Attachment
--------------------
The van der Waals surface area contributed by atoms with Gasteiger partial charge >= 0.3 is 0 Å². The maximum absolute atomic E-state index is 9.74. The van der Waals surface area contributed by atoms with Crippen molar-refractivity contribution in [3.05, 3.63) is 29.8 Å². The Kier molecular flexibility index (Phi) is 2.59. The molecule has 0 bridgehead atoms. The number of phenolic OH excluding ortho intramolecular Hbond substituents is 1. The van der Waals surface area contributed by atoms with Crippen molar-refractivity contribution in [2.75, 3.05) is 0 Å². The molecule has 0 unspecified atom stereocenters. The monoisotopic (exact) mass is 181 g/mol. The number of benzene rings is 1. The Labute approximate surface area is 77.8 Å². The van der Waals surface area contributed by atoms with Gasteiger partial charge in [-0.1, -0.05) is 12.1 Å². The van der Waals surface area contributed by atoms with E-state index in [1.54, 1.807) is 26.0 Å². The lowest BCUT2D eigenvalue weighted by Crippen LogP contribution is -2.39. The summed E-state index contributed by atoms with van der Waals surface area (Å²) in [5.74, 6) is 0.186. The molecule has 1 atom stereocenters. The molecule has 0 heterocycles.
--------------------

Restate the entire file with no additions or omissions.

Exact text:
The van der Waals surface area contributed by atoms with Gasteiger partial charge >= 0.3 is 0 Å². The maximum absolute atomic E-state index is 9.74. The van der Waals surface area contributed by atoms with Crippen molar-refractivity contribution in [3.05, 3.63) is 29.8 Å². The Kier molecular flexibility index (Phi) is 2.59. The molecule has 0 bridgehead atoms. The number of phenolic OH excluding ortho intramolecular Hbond substituents is 1. The van der Waals surface area contributed by atoms with Crippen molar-refractivity contribution in [2.75, 3.05) is 0 Å². The molecule has 0 unspecified atom stereocenters. The monoisotopic (exact) mass is 181 g/mol. The number of benzene rings is 1. The Labute approximate surface area is 77.8 Å². The van der Waals surface area contributed by atoms with Gasteiger partial charge in [-0.1, -0.05) is 12.1 Å². The van der Waals surface area contributed by atoms with E-state index in [1.54, 1.807) is 26.0 Å². The lowest BCUT2D eigenvalue weighted by Crippen LogP contribution is -2.39. The summed E-state index contributed by atoms with van der Waals surface area (Å²) in [5.74, 6) is 0.186. The molecule has 1 atom stereocenters. The molecule has 0 heterocycles.